Australian News

Scott Morrison shares Australia’s virus response

Scott Morrison is gearing up for day two of the virtual G20 Leaders’ Summit hosted by Saudi Arabia.

The prime minister is attending the meeting from his office at The Lodge in Canberra, while he quarantines following his trip to Japan last week.

The coronavirus pandemic was at the centre of leaders’ discussions during day one of the summit.

This included calls for more co-ordinated international action to respond to the crisis, greater preparedness for the next pandemic, and making a vaccine and treatment “safe, affordable and available to all”.

“No one is safe until we are all safe,” many leaders agreed.

The need to support the World Health Organisation’s work was deemed critical to identifying pandemics early.

Mr Morrison and several others also noted the key role hope would play during the pandemic recovery, adding the progress on vaccine trials were part of that.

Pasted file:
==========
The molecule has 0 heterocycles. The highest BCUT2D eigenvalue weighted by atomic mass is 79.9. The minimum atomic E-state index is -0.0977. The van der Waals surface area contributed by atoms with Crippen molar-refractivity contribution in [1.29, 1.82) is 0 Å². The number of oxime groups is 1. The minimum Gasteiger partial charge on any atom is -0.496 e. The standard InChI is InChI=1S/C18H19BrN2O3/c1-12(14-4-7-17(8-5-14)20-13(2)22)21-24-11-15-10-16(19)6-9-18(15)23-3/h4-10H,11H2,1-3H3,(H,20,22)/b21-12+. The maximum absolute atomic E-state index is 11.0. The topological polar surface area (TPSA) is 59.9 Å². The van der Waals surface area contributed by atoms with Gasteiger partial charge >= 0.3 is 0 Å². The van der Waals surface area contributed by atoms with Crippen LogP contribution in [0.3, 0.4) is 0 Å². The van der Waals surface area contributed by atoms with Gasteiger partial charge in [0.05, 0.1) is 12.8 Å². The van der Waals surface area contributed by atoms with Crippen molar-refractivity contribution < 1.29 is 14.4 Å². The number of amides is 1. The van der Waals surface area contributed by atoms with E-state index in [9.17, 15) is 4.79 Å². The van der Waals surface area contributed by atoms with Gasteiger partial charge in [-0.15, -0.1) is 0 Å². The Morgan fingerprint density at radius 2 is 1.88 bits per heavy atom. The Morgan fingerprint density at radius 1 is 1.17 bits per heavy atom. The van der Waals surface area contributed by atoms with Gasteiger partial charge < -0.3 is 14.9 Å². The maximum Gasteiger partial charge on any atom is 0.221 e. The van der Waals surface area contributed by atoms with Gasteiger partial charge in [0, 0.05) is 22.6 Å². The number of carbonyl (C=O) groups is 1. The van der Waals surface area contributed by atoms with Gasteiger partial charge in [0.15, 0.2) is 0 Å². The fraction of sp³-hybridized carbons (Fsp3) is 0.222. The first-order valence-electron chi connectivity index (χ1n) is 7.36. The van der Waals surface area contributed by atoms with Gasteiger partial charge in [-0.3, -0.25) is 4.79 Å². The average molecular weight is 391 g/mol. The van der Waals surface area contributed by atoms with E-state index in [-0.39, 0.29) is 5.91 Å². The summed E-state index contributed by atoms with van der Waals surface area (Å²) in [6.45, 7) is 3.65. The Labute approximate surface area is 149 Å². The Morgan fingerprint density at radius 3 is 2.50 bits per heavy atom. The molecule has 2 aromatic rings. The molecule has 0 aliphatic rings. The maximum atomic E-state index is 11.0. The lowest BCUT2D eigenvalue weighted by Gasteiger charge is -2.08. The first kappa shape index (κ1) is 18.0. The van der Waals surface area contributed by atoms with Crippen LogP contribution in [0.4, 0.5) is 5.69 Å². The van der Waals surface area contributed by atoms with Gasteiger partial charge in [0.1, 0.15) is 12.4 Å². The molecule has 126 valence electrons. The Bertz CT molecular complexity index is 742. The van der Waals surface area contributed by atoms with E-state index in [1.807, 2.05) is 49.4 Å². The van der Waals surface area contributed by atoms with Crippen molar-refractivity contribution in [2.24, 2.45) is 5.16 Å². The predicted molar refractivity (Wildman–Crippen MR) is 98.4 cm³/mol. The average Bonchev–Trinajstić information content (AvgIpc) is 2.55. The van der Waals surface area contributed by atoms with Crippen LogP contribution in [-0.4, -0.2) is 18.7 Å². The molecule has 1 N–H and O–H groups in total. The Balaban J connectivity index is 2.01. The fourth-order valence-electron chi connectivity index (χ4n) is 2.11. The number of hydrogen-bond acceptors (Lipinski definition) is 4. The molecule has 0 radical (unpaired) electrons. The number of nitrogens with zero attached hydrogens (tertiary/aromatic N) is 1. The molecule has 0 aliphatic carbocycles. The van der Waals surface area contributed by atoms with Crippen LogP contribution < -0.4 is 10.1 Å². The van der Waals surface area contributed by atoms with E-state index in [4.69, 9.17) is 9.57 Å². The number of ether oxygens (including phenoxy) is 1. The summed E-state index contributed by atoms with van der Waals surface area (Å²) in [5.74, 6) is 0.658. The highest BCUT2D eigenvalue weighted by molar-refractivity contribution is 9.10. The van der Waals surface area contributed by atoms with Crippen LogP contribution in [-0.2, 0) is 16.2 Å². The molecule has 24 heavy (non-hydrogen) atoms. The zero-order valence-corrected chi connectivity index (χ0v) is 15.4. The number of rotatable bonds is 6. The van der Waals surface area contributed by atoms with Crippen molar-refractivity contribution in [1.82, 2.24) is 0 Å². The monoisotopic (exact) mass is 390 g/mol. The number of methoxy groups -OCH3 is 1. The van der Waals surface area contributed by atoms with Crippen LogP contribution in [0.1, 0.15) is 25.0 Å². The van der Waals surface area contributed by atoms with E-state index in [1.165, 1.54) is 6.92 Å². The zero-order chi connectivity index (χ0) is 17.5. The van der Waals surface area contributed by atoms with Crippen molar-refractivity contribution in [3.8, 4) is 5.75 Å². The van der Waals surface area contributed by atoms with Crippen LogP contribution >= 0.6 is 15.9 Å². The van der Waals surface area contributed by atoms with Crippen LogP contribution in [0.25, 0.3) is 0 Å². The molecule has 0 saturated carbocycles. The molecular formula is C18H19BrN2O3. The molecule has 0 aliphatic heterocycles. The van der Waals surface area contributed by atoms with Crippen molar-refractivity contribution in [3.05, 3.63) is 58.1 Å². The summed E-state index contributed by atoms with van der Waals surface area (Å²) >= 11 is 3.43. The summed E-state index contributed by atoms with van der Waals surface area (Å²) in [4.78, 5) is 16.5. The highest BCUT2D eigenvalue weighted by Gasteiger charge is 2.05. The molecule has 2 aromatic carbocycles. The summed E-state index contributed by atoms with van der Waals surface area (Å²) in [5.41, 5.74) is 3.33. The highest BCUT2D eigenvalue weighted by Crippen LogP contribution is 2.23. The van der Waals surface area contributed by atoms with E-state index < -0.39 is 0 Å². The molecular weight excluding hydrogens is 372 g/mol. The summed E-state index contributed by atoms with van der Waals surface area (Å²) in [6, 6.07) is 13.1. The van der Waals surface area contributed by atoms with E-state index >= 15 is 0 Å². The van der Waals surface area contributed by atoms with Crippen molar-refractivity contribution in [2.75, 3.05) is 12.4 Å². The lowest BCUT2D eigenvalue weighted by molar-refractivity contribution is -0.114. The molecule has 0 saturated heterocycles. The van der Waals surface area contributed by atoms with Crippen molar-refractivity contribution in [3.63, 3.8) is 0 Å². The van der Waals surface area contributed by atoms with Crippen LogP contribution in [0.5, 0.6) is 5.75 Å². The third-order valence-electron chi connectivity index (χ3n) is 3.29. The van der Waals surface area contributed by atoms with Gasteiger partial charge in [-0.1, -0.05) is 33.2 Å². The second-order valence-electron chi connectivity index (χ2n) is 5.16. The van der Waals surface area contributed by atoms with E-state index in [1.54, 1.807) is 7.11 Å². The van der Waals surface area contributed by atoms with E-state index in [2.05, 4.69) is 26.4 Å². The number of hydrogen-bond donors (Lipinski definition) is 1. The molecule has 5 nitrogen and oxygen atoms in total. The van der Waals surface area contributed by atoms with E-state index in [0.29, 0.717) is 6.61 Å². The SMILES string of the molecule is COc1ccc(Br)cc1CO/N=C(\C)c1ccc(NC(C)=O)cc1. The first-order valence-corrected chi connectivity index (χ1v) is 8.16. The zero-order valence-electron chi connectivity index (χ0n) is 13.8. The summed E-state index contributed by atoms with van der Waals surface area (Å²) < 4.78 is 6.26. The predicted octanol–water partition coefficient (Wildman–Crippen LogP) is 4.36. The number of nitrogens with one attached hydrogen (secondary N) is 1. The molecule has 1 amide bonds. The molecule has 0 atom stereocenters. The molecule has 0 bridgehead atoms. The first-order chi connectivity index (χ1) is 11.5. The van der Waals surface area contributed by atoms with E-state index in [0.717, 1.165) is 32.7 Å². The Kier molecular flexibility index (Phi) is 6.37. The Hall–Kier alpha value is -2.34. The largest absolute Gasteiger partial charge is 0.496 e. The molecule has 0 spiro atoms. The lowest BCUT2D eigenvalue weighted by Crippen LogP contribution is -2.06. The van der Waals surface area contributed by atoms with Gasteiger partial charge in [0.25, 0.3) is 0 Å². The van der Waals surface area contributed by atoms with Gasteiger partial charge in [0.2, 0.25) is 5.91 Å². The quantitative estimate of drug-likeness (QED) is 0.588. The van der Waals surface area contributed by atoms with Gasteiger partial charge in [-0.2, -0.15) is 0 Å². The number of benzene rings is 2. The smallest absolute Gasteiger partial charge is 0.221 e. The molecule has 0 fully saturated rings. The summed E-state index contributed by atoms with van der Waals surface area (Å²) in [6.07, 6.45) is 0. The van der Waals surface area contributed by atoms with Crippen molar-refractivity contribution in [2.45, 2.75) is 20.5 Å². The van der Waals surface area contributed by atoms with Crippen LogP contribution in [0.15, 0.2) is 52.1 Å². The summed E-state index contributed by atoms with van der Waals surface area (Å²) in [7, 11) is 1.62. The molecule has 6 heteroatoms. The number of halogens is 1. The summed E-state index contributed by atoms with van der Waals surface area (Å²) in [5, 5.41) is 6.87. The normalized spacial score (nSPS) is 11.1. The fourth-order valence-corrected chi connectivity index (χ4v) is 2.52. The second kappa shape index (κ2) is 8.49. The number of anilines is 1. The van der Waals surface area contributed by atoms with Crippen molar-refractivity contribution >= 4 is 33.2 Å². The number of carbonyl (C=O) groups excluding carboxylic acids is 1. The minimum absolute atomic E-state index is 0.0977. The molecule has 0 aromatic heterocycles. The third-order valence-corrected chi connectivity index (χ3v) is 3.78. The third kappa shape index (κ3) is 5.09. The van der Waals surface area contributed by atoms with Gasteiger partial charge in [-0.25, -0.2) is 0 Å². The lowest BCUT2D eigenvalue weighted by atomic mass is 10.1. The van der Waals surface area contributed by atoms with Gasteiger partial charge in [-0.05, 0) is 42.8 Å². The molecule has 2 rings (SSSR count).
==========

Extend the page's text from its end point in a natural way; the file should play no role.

He told the summit that Australia’s response had been “relatively successful” in terms of suppressing the health impact and cushioning the economic blow with unprecedented fiscal support.

“With 75 per cent of jobs coming back Australia is now looking to build for the future,” Mr Morrison said.

Most leaders supported extending debt relief for vulnerable countries, and there were calls to keep trade and supply chains open, and for safe cross-border travel to resume.

Changes to the World Trade Organisation to help boost economic recovery across the world were also discussed.

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Scott Morrison says he has ‘good relationship’ with Dan Andrews

Scott Morrison has denied tensions with Victorian Premier Daniel Andrews will undermine the pair’s first meeting since the state’s second wave outbreak.

The federal government has clashed with Mr Andrews this year over his strict lockdown measures, demanding the Victorian government expedite its reopening plan.